Property agents' track records now available online

The Property Agents' Transaction Records Initiative publishes the records of residential transactions facilitated by realtors here in the last two years. PHOTO: ST FILE

SINGAPORE - Would-be Housing Board flat buyers and sellers can now find out about their property agent's track record with the click of a button.

On Friday (Jan 4), the Council for Estate Agencies (CEA) launched the Property Agents' Transaction Records Initiative, which publishes the records of residential transactions facilitated by realtors here in the last two years.

The first phase of the initiative has seen the CEA's website updated to include information on completed Housing Board resale transactions.

This includes when the flat changed hands, where it is located, and whether the agent represented the buyer or seller.

"The additional information can provide consumers with a clearer understanding of the agent's experience in terms of how active he or she has been in the last two years in closing HDB resale transactions, in which HDB towns, and whether he or she was acting for the buyer or the seller," the CEA said.

The records will keep only transactions that took place in the last 24 months, to ensure consumers are up-to-date with agents' most recent deals. Older records are available at

Previously the website only contained information confirming whether an agent had registered with the agency.

The initiative, aimed at making information more transparent and fostering trust between client and realtor, was among those recommended in the Real Estate Industry Transformation Map last February.

The CEA added: "Property agents will be able to provide verified records of their experience in closing residential transactions, which will help them build and sustain consumer trust."

Prospective sellers were divided on how useful the new addition would be.

Housewife Amy Soh, 56, who hopes to sell her Jurong East flat in the next six months, said: "My mailbox is always full of agents' flyers, but that only means they are good at promoting themselves, not necessarily that they are effective sellers. With the website, I can check if they are really that 'seh' (powerful)."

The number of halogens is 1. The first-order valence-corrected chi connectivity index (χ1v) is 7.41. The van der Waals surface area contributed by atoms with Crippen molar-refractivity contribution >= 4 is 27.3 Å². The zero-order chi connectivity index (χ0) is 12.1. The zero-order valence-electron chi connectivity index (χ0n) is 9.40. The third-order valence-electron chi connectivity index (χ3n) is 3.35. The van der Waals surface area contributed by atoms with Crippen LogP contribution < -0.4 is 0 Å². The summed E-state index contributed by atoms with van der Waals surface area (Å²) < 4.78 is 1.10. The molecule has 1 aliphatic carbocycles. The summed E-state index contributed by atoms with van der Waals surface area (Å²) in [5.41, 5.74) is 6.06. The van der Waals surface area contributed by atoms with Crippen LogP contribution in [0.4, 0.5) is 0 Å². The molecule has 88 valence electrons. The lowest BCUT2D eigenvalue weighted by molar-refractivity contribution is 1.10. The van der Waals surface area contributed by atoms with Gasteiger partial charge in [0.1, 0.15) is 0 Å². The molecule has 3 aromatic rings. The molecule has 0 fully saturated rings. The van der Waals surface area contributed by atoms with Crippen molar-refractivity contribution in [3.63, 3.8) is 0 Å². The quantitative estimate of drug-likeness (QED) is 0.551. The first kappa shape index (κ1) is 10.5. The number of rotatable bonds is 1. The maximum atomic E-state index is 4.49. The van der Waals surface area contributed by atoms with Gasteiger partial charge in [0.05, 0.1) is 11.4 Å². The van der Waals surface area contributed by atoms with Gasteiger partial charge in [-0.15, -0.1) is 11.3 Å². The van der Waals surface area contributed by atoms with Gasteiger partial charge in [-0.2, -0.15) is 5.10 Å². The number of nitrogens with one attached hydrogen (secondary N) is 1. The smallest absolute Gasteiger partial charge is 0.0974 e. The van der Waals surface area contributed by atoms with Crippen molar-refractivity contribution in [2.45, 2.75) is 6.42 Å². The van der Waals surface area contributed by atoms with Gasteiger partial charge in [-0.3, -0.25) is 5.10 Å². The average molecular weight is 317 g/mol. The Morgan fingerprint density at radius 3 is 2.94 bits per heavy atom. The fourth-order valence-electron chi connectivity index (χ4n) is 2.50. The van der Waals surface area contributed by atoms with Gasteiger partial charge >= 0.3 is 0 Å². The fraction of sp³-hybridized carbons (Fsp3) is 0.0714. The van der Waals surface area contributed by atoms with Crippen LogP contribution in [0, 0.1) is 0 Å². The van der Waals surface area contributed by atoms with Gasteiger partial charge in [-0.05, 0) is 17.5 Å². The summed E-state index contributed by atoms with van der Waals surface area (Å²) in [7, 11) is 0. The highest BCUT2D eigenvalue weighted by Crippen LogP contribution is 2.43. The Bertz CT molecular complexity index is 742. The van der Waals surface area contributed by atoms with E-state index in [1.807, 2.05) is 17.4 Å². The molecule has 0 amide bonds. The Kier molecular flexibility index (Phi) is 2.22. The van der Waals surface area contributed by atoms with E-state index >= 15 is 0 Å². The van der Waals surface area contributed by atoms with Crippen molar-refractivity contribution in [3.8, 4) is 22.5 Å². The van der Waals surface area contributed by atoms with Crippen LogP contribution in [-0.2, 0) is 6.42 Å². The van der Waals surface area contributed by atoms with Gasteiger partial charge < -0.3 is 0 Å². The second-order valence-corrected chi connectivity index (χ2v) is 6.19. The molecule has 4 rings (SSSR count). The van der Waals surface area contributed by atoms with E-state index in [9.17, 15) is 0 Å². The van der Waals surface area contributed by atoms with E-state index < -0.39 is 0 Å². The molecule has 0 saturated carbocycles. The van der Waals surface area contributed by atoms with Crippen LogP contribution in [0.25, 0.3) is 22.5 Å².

Another potential seller, a 44-year-old tutor who only wanted to be known as Mrs Lim, said it would be "much more intuitive" to host the agents' records on the HDB website, so that users do not have to "flit from one site to another."

She added that existing real estate agency websites show "much more detail" than the updated CEA one.

ERA Realty key executive officer Eugene Lim said his firm's website,, launched two years ago, lets consumers check what properties, training and awards the 6,490 realtors under its wings have garnered.

Some customers have also left reviews.

"In providing more information, the customer is better able to shortlist agents with the relevant knowledge and skills to serve his needs," he said.

However, National University of Singapore real estate professor Sing Tien Foo said the CEA system gives "objective information" about an agent.

Having to maintain a frequent track record would put pressure on inactive agents, he said, adding that the information given "lets customers have the right idea about an agent's expertise by housing type and location."

While it remains to be seen whether buyers would rely solely on past performance in selecting agents, Prof Sing felt that "the CEA system is independent, transparent and fair, and will not have selection bias like some review portals".

Ms Ismail Gafoor, chief executive of the largest property agency PropNex, said not every consumer looks at past transactions as the starting pointing in engaging an agent.

But for those who do, having the information available will help them make a better choice.

"Everyone claims to be good - looking at the track record is a good way to help customers narrow down and choose an agent with a specialization, say someone familiar in their estate," he said.

In the next phase, which will begin at the end of the year, the CEA plans to make available agents' history in renting out HDB flats, as well as selling private residential homes.

The CEA also gave an update on the number of licensed property agencies and registered agents.

As of Jan 1, there were 29,146 realtors - about 2 per cent more than the 28,571 agents 12 months earlier. There were also 1,229 licensed agencies, about 3.2 per cent fewer than last year's 1,269 firms.

The CEA added that it issued 57 new property agency licences and 1,198 new property agent registrations throughout 2018. Meanwhile, a total of 59 property agency licences and 2,091 property agent registrations lapsed from Dec 31, 2018.

The CEA's director for policy and licensing Chia I-Ling said the industry continues to face a challenging road with rising consumer expectations and technological disruption.

"In order to remain relevant, it is vital that the real estate agency industry keeps up its efforts to transform itself and enhance its professionalism," she said.

Observers have said that a more sustainable number of realtors would be closer to 15,000 to 20,000 active agents who use technology to be more productive.

The records can be found under each agent's name at:

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